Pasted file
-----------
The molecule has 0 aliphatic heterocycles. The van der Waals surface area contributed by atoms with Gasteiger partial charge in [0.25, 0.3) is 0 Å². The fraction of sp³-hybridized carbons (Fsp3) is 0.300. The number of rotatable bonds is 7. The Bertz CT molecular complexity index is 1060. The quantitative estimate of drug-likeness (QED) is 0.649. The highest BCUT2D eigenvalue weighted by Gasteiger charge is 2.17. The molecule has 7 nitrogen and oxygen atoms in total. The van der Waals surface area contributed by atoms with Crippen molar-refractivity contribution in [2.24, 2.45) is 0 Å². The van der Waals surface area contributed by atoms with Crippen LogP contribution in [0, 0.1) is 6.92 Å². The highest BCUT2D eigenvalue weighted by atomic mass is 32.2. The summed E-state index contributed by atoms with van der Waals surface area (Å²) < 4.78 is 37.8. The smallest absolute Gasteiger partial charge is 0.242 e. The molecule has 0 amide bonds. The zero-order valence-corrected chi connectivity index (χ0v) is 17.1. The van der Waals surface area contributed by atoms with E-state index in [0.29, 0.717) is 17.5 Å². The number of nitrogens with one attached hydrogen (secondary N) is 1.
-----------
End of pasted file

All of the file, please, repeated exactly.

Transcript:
The molecule has 0 aliphatic heterocycles. The van der Waals surface area contributed by atoms with Gasteiger partial charge in [0.25, 0.3) is 0 Å². The fraction of sp³-hybridized carbons (Fsp3) is 0.300. The number of rotatable bonds is 7. The Bertz CT molecular complexity index is 1060. The quantitative estimate of drug-likeness (QED) is 0.649. The highest BCUT2D eigenvalue weighted by Gasteiger charge is 2.17. The molecule has 7 nitrogen and oxygen atoms in total. The van der Waals surface area contributed by atoms with Crippen molar-refractivity contribution in [2.24, 2.45) is 0 Å². The van der Waals surface area contributed by atoms with Crippen LogP contribution in [0, 0.1) is 6.92 Å². The highest BCUT2D eigenvalue weighted by atomic mass is 32.2. The summed E-state index contributed by atoms with van der Waals surface area (Å²) < 4.78 is 37.8. The smallest absolute Gasteiger partial charge is 0.242 e. The molecule has 0 amide bonds. The zero-order valence-corrected chi connectivity index (χ0v) is 17.1. The van der Waals surface area contributed by atoms with E-state index in [0.29, 0.717) is 17.5 Å². The number of nitrogens with one attached hydrogen (secondary N) is 1.